Resolution process of the Human Rights Council: a bird’s eye view
The journey of a proposal to an outcome
1 Mar 2023

The Human Rights Council (HRC) considers three types of proposals at the end of its sessions: draft resolutions, draft decisions and draft President’s statements (PRSTs), which represent the main outcome of a session. Resolutions concern substantive human rights matters, either thematic or country-specific. Decisions are generally reserved for procedural matters. President’s statements are formally presented by the President on behalf of the entire HRC membership and could address human rights issues, or question procedures/working methods. PRSTs require unanimity, whereas resolutions or decisions can be adopted by consensus or vote.

A draft resolution is born

The resolutions-making process is the prerogative of states. All resolutions usually originate from human rights concerns or with a view to putting the spotlight on and advancing particular human rights issues. Draft proposals (resolutions and decisions) may be put forward by both member and observer states of the HRC, either a single state or a core group of states commonly known as “main sponsor(s).” Draft proposals are born after many consultations and research by main sponsors, leading to a first version known as “zero draft” – a work in progress version that will change as informal consultations and negotiations with other states on the text advance.

Negotiating the text of a draft resolution: from “zero draft” to draft resolution for tabling

Before the formal submission (tabling) of the draft resolution to the HRC for its consideration, main sponsor(s) consult with other states on the draft text during informal consultations (known also as “informals”). Informals allow the main sponsor(s) to present the text and its rationale, clarify concepts or language and identify any contentious issues and serious disagreement on the text. This process anticipates any possible amendments or voting patterns. For other states this is an opportunity to influence the text based on their national positions. 

Main sponsor(s) will produce revised versions, incorporating substantive comments received. Comments may also be sought by the main sponsors from UN entities, such as OHCHR and NGOs. At least one public informal open-ended consultation on a draft proposal is required before it is considered for action by the HRC. 

Formal submission of draft resolutions to the Council for consideration

Formal submission (tabling) of draft resolutions is subject to strict technical requirements (including having a title and indicating the agenda item under which they are submitted). Main sponsor(s) must first initiate and submit their draft resolution for the HRC’s consideration through the e-deleGATE platform. The e-deleGATE platform proved to be an imperative tool, inter alia, for the HRC’s business continuity throughout the COVID-19 pandemic.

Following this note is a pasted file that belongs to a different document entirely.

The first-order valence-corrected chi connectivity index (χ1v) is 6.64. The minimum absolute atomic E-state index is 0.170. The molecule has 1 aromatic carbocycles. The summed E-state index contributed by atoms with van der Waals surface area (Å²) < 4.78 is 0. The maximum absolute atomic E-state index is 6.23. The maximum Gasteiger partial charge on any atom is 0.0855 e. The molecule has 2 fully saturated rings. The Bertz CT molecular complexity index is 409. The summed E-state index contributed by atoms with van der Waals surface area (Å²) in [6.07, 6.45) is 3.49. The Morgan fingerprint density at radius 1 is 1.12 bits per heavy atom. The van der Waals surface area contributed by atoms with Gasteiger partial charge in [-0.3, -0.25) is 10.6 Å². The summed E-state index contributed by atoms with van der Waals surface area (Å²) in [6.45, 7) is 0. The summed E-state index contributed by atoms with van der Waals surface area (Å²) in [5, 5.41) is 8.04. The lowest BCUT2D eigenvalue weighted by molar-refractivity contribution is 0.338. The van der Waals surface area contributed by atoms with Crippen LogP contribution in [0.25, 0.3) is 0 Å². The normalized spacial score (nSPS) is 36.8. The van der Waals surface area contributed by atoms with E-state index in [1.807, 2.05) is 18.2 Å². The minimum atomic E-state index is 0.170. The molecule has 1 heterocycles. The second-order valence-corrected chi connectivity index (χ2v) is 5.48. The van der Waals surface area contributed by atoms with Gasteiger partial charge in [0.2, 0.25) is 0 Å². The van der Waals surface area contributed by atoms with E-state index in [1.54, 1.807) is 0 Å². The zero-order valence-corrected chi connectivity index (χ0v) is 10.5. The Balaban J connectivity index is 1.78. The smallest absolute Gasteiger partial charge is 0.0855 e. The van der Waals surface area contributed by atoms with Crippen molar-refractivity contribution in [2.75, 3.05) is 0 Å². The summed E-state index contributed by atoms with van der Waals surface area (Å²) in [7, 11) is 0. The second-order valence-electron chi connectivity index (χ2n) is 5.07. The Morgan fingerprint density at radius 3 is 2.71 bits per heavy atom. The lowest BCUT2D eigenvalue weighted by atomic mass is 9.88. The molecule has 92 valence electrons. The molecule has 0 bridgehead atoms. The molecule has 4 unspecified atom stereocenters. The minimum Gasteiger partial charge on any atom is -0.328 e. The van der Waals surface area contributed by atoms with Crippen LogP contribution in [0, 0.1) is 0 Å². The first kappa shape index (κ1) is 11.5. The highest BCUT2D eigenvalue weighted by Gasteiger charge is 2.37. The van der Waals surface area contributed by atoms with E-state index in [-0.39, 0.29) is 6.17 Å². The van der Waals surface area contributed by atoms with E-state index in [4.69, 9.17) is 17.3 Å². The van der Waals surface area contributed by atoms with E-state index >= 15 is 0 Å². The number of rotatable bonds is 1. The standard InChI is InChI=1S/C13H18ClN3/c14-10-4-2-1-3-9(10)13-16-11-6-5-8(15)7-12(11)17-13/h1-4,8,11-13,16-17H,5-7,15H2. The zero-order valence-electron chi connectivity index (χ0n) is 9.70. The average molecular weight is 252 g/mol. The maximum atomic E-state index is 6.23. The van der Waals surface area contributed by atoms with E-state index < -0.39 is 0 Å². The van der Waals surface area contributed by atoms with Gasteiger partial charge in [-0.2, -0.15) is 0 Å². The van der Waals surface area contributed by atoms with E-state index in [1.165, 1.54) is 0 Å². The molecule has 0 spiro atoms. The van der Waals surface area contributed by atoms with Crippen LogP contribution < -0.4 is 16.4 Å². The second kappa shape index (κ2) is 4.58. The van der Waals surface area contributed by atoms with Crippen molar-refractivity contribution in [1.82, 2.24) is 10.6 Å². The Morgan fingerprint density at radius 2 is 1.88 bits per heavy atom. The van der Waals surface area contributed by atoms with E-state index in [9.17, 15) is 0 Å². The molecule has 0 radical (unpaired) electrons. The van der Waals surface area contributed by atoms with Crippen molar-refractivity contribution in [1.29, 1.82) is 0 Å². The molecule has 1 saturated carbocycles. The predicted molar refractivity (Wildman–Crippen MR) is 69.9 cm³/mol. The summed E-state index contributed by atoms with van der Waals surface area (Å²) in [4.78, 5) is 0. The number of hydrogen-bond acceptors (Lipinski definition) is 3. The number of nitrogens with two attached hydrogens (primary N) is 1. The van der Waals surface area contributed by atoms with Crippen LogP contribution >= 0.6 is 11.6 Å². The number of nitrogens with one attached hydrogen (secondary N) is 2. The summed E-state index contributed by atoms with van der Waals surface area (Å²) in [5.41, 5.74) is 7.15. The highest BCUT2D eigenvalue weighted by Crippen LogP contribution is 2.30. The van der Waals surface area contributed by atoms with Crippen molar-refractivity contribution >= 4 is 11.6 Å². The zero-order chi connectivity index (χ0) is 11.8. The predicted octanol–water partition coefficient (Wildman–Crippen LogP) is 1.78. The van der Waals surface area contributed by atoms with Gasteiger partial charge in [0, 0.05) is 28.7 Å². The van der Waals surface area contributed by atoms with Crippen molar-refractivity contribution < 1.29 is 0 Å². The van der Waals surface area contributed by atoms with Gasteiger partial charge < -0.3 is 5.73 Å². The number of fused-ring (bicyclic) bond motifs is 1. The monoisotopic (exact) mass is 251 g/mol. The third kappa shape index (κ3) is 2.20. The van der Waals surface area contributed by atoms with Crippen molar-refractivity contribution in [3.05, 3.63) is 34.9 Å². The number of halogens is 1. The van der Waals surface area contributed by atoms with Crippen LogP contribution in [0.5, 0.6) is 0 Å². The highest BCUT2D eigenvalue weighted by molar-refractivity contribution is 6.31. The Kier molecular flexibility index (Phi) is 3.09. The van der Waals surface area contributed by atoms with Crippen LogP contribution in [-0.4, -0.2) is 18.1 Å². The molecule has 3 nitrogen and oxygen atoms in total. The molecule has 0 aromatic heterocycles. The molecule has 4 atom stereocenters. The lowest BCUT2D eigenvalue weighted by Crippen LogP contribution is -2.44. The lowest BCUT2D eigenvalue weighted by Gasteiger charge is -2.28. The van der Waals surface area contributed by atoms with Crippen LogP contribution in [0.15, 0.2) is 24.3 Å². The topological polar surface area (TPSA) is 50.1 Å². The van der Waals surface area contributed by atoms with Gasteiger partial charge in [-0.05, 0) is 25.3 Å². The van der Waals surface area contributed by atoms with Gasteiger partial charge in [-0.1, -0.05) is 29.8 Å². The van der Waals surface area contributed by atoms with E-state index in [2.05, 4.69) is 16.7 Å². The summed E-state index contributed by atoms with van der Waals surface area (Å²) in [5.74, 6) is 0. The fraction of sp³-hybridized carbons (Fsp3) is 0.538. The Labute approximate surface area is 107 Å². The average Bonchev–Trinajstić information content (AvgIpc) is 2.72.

The deadline for tabling of draft resolutions is usually in the penultimate week of the regular session. Once tabled, the draft resolution is registered by the Secretariat, assigned an “L” number, formatted, sent for editing and then translation in UN languages. 

Main sponsors and all those delegations that have co-sponsored the draft resolution through e-deleGATE before the tabling deadline, are considered original co-sponsors and will appear on the first page of the officially issued draft resolution (the “L” document). All other states co-sponsoring after this deadline, and until two weeks after the adoption of the draft resolution, will be considered additional co-sponsors. 

Revisions and amendments

After tabling, draft resolutions may be subject to changes either by way of revisions (changes made by the main sponsor(s)) or amendments (changes proposed by other delegations and not acceptable to the main sponsor(s), also known as “hostile” amendments). Written revisions and written amendments must be formally submitted prior to a set deadline. Past that deadline, all revisions or amendments will have to be made orally during the consideration of the draft resolution. 

Amendments are sometimes withdrawn after main sponsors take on board some of the proposed changes or reach a compromise language with the submitter of the amendments and revise their text accordingly. The outstanding amendments that are considered by the HRC are then voted upon and are often rejected, with a few rare exceptions.

From draft to adopted resolution

Voting is a HRC members’ process only. Observer states may only intervene to introduce draft resolutions as main sponsors or speak as a country concerned in a country-specific draft resolution. Draft resolutions are normally considered in the numerical order of the agenda items and within each item, in the chronological order of their submission. Main sponsor(s) may, for various reasons, decide to withdraw their draft resolution and can do so at any time before the HRC begins voting on them.

Resolutions are either adopted by consensus or by a recorded vote, or rejected by a recorded vote. Normally, the HRC votes using the electronic voting system of Room XX in Palais des Nations. During the COVID-19 lockdown, the HRC had to quickly adapt to the new realities of virtual sessions and urgently identify an online voting system that would comply with its rules of procedure.

Resolutions are adopted by a (simple) majority of its members, who are present and voting. With very few exceptions, draft resolutions are rarely defeated. The first time the HRC rejected a resolution was in 2021. Once action on a draft resolution is completed, the HRC will proceed with consideration of the next draft proposal. This is done in chronological order of L. documents under a specific agenda item. 

* Meena Ramkaun and Lilian Durnescu are Human Rights Officers at the Human Rights Council Branch, OHCHR.
Read more articles about FOCUS ON